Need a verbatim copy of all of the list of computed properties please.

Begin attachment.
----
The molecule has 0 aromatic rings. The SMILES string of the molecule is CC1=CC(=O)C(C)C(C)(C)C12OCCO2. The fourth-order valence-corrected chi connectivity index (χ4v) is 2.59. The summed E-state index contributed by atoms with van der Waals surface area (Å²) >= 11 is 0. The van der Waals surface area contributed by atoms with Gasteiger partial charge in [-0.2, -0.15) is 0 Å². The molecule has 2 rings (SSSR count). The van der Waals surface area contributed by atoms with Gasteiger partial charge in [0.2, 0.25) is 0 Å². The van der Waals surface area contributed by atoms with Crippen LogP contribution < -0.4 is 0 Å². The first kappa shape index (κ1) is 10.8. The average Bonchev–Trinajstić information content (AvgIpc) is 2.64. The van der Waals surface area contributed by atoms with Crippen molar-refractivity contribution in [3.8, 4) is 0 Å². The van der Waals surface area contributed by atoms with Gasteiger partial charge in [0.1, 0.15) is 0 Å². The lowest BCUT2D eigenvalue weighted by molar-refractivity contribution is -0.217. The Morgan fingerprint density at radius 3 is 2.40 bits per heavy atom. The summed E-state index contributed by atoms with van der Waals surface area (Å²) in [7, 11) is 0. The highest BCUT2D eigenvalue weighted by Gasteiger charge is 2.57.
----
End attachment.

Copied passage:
The molecule has 0 aromatic rings. The SMILES string of the molecule is CC1=CC(=O)C(C)C(C)(C)C12OCCO2. The fourth-order valence-corrected chi connectivity index (χ4v) is 2.59. The summed E-state index contributed by atoms with van der Waals surface area (Å²) >= 11 is 0. The van der Waals surface area contributed by atoms with Gasteiger partial charge in [-0.2, -0.15) is 0 Å². The molecule has 2 rings (SSSR count). The van der Waals surface area contributed by atoms with Gasteiger partial charge in [0.2, 0.25) is 0 Å². The van der Waals surface area contributed by atoms with Crippen LogP contribution < -0.4 is 0 Å². The first kappa shape index (κ1) is 10.8. The average Bonchev–Trinajstić information content (AvgIpc) is 2.64. The van der Waals surface area contributed by atoms with Crippen molar-refractivity contribution in [3.8, 4) is 0 Å². The van der Waals surface area contributed by atoms with Gasteiger partial charge in [0.1, 0.15) is 0 Å². The lowest BCUT2D eigenvalue weighted by molar-refractivity contribution is -0.217. The Morgan fingerprint density at radius 3 is 2.40 bits per heavy atom. The summed E-state index contributed by atoms with van der Waals surface area (Å²) in [7, 11) is 0. The highest BCUT2D eigenvalue weighted by Gasteiger charge is 2.57.